AWS AppSync
AWS AppSync Developer Guide

Resolver Mapping Template Context Reference

AWS AppSync defines a set of variables and functions for working with resolver mapping templates to make logicful operations on data easier with GraphQL. This document describes those functions and provides examples for working with templates.

Accessing the $context

The $context variable is a map which holds all of the contextual information for your resolver invocation. It has the following structure:

{ "arguments" : { ... }, "source" : { ... }, "result" : { ... }, "identity" : { ... } }

Note: If you are trying to access a dictionary/map entry (such as an entry in context) by its key to retrieve the value, the VTL allows for you to directly use the notation <dictionary-element>.<key-name>. However, this might not work for all cases, such as when the key names have special characters (for example, an underscore "_"). We recommend that you always use <dictionary-element>.get(“<key-name>”) notation.

Each field in the $context map is defined as follows:


A map containing all GraphQL arguments for this field.


An object containing information about the caller. For more information about the structure of this field, see Identity.


A map containing the resolution of the parent field.


A map containing the results of this resolver. This map is only available to response mapping templates.

For example, if you are resolving the author field of the following query:

query { getPost(id: 1234) { postId title content author { id name } } }

Then the full $context variable that is available when processing a response mapping template might be:

{ "arguments" : { id: "1234" }, "source": {}, "result" : { "postId": "1234" "title": "Some title" "content": "Some content" "author": { "id": "5678" "name": "Author Name" } }, "identity" : { "sourceIp" : ["x.x.x.x"], "userArn" : "arn:aws:iam::123456789012:user/appsync", "accountId" : "123456789012", "user" : "AIDAAAAAAAAAAAAAAAAAA" } }


The identity section contains information about the caller. The shape of this section depends on the authorization type of your AWS AppSync API.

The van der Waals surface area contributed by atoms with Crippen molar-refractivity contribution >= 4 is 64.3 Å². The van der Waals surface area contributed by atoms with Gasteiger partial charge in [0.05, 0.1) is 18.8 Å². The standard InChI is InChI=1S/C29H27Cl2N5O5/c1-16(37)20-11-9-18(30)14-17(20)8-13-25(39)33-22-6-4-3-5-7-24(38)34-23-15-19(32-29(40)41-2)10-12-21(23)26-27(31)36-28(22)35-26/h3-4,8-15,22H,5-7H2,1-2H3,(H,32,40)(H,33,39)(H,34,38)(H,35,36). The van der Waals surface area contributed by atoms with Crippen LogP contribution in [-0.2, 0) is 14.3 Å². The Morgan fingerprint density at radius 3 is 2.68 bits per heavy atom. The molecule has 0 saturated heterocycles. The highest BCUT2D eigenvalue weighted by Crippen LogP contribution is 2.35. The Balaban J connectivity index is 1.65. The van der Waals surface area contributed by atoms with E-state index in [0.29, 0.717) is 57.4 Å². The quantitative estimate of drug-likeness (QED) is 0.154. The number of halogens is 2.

For more information about this section and how it can be used, see Security.

API_KEY authorization

The identity field is not populated.

AWS_IAM authorization

The identity has the following shape:

{ "accountId" = "string", "cognitoIdentityPoolId" = "string", "cognitoIdentityId" = "string", "sourceIp" = ["string"], "username" = "string", // IAM user principal "userArn" = "string" }

The identity has the following shape:

{ "sub" : "uuid", "issuer" : "string", "username" : "string" "claims" : { ... }, "sourceIp" : ["x.x.x.x"], "defaultAuthStrategy" : "string" }

Each field is defined as follows:


The AWS account ID of the caller.


The claims the user has.


The Amazon Cognito identity ID of the caller.


The Amazon Cognito identity pool ID associated with the caller.


The default auth strategy for this caller (ALLOW or DENY).


The token issuer.


The source IP address of the caller received by AppSync. If the request doesn't include the x-forwarded-for header, the source IP value contains only a single IP Address from the TCP Connection. If the request includes a x-forwarded-for header, the source IP is a list of IP Addresses from the x-forwarded-for header, in addition to the IP address from the TCP connection.


The UUID of the authenticated user.


The IAM user.


The IAM user ARN.


The username of the authenticated user. In case of AMAZON_COGNITO_USER_POOLS authorization, the value of username is the value of attribute cognito:username. In case of AWS_IAM authorization, the value of the username is the value of the AWS User Principal. We recommend that you use cognitoIdentityId if you are using AWS IAM authorization with credentials vended from Amazon Cognito federated identities.

Access Request Headers

AWS AppSync supports passing custom headers from clients and accessing them in your GraphQL resolvers using $context.request.headers. You can then use the header values for actions like inserting data to a data source or even authorization checks. Single or multiple request headers can use used as shown in the following examples using $curl with an API key from the command line:

Single Header Example

Suppose you set a header of custom with a value of nadia like so:

curl -XPOST -H "Content-Type:application/graphql" -H "custom:nadia" -H "x-api-key:<API-KEY-VALUE>" -d '{"query":"mutation { createEvent(name: \"demo\", when: \"Next Friday!\", where: \"Here!\") {id name when where description}}"}' https://<ENDPOINT>/graphql

This could then be accessed with $context.request.headers.custom. For example, it might be in the following VTL for DynamoDB:

"custom": { "S": "$context.request.headers.custom" }

Multiple Header Example

You can also pass multiple headers in a single request and access these in the resolver mapping template. For example, if the custom header was set with two values:

curl -XPOST -H "Content-Type:application/graphql" -H "custom:bailey" -H "custom:nadia" -H "x-api-key:<API-KEY-VALUE>" -d '{"query":"mutation { createEvent(name: \"demo\", when: \"Next Friday!\", where: \"Here!\") {id name when where description}}"}' https://<ENDPOINT>/graphql

You could then access these as an array, such as $context.request.headers.custom[1]".